“It has had some controversy associated with it,” he says, “but as the father of four – three girls and a son – and as a physician who treats lots of preteens, I think it is a good and valid vaccine that we need to make part of the regimen.”

Dr. Noelle Robertson, a family practitioner at Carolina Family Practice and Sports Medicine in Cary and the mother of a 5-year-old girl, says her daughter will definitely get the vaccine when she is old enough.

“This is the vaccine that I spend by far the most time discussing with parents, and frankly, the one that I have the most parents actually refuse to vaccinate,” she says. Although disappointed by the slow response to the vaccine, Robertson believes the vaccination rates will continue to increase.

“What I try to get across (to parents) is that the vaccine is most effective before children are sexually active and exposed to the virus.”

Schools Help Spread the Word

North Carolina is one of dozens of states that requires parents of children in grades five through 12 to be educated about the HPV vaccine. School systems have distributed information in a variety of ways. Charlotte-Mecklenburg schools offer information on the school system website and provide posters about meningitis and HPV to middle and high schools. The Wake County Public School System sends phone messages to parents of children in grades five through 12 telling parents where they can find additional information. Information also is posted on the school website.

If parents so choose, these educational campaigns can lead to more general discussions about reproductive health, as well as conversations about a family’s moral and ethical views. Only time will tell the full benefits of this groundbreaking immunization strategy in the fight against cancer. The best advice for parents is to stay abreast of new information about this vaccine and discuss concerns with physicians.

Carol McGarrahan is a freelance writer and editor based in the Research Triangle Park area who writes about health and science topics.

About the HPV Vaccine

What is the HPV vaccine? Cervarix and Gardasil are the two current vaccines. Either vaccine protects against cervical cancer. Gardasil also protects against most genital warts. The vaccine is recommended for girls and boys ages 11 to 12.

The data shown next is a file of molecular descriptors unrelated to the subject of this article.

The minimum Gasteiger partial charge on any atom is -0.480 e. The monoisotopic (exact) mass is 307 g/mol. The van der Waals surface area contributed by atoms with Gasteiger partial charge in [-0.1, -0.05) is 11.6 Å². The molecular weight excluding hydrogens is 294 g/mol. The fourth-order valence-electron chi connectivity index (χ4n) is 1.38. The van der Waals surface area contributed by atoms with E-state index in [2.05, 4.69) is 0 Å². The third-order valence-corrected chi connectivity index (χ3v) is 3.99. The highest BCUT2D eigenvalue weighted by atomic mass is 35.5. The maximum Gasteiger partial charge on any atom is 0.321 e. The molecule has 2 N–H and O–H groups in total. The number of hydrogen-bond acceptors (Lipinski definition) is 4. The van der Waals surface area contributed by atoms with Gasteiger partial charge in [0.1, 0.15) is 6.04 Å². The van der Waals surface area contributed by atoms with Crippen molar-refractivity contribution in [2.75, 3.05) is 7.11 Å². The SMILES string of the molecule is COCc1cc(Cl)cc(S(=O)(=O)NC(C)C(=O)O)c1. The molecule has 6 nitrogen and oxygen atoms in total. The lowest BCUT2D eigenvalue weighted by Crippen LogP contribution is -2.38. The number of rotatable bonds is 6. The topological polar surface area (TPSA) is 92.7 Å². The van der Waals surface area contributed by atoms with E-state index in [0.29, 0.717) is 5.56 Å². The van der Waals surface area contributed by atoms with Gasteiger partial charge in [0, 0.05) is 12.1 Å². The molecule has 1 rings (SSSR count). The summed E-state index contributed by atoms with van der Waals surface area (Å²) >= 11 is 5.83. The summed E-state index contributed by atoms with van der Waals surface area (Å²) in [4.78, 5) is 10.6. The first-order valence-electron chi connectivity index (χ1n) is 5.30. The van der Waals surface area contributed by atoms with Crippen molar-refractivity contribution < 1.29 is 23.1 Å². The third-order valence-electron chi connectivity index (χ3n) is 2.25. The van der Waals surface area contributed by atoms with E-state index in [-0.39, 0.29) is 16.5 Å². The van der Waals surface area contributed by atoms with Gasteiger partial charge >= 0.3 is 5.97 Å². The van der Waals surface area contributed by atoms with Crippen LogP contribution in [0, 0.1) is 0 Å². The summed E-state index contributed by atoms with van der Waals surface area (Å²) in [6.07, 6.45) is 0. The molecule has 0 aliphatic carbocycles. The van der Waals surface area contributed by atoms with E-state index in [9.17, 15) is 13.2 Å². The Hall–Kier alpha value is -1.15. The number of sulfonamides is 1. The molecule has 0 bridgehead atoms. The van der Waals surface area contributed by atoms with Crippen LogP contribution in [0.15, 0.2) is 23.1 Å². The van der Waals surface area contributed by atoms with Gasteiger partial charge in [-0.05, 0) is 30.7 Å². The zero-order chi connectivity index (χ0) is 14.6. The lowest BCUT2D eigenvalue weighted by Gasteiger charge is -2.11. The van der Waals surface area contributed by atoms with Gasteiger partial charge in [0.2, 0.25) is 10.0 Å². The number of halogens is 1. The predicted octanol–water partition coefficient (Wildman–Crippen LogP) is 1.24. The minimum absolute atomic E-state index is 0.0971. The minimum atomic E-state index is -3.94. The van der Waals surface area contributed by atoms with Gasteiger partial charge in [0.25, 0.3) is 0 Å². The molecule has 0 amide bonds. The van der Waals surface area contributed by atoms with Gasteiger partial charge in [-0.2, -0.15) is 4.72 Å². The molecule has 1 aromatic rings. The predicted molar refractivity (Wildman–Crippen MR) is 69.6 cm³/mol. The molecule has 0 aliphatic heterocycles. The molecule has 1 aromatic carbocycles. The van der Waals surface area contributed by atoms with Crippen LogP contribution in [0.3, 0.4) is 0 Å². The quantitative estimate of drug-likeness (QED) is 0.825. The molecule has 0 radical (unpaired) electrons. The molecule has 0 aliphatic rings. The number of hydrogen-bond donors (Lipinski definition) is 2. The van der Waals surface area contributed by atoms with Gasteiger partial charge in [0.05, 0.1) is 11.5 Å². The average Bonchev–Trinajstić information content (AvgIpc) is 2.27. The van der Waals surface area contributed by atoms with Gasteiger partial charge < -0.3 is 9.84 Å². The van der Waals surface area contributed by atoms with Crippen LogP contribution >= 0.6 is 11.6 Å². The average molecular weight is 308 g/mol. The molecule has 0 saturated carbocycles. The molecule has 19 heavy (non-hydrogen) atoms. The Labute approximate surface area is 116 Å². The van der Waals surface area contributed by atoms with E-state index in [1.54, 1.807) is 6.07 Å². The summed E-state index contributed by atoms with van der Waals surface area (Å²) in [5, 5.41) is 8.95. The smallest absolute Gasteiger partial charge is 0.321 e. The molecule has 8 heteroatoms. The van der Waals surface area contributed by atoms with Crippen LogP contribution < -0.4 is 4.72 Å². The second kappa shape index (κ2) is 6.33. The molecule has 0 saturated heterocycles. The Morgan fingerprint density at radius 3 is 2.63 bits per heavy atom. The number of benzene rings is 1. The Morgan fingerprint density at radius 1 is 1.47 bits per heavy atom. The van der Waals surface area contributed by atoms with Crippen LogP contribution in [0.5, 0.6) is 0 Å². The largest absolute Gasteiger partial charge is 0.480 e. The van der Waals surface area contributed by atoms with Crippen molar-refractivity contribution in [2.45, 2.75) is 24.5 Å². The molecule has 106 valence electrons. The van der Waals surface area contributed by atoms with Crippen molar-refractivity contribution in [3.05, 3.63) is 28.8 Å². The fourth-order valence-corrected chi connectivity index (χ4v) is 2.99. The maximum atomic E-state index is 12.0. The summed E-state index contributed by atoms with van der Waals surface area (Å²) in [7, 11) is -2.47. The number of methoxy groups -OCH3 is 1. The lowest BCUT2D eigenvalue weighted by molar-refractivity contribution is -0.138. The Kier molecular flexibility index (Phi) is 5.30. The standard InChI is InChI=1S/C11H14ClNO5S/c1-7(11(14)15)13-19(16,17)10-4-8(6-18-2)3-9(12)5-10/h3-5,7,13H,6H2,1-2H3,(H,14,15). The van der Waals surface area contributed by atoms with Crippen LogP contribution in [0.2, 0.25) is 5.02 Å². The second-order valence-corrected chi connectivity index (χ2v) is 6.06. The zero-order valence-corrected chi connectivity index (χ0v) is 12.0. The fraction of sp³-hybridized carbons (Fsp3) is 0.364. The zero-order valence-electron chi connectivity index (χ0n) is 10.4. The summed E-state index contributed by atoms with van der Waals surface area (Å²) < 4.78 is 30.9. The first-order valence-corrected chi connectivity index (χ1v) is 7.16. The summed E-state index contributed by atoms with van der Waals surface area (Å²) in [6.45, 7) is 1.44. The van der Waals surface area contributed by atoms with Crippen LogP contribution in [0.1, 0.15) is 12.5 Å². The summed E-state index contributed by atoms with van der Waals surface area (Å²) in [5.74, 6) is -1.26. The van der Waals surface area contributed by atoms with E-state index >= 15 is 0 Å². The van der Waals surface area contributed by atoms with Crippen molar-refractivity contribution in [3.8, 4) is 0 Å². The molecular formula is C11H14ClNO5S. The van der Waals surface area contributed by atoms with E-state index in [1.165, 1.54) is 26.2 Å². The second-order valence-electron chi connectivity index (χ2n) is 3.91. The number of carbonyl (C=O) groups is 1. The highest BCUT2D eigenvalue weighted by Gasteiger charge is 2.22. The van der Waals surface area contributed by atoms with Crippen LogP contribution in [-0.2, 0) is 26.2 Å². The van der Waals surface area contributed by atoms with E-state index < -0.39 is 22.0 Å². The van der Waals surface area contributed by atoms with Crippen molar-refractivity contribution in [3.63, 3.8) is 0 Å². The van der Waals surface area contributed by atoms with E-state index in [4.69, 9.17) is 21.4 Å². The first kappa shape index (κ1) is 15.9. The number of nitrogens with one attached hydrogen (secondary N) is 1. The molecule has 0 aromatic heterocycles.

What is the vaccine schedule? The CDC recommends three shots over six months.

Why is the HPV vaccine recommended at age 11 or 12? It is most effective to get the three shots long before there is any sexual activity with another person. It is possible to be infected with HPV from a single sexual intercourse. The immune response is stronger at this age compared to older ages.

Why the new recommendations for boys? Vaccinating boys prevents the spread of HPV in the entire population and prevents genital warts, which can affect one in 100 sexually active adults in the U.S. at any given time.

Will vaccinated women still need preventive testing? Yes. Women will still need screening tests such as PAP smears. Physicians expect less need for follow-up tests due to a lower incidence of HPV-related cancers.

Do insurance companies cover the vaccine? Most do.

What are the potential side effects? Soreness or redness at the vaccination site is most common. Fever and headaches have been reported. Fainting also has been reported, but physicians attribute this to the population they are vaccinating.

Source: U.S. Centers for Disease Control and Prevention

Recommended Immunizations for Teens and Tweens

Many teens and preteens miss vaccinations because of busy schedules. Some teens also are on a “catch-up” schedule for a vaccine that prevents foodborne hepatitis.

HPV was recommended for girls in 2006 and boys in 2011. The meningococcal vaccine was recommended in 2005, and many colleges now require that teens have this vaccination.

Vaccination Recommendations for Children 11-12 Years Old

Tdap – diptheria, tetanus and pertussis (one dose).

HPV– Human papillomavirus (three doses in six months).

Meningococcal Conjugate Vaccine (MCV4) – Meningococcal vaccine for meningitis (one dose).

Influenza – Flu vaccine (annually).

Source: U.S. Centers for Disease Control and Prevention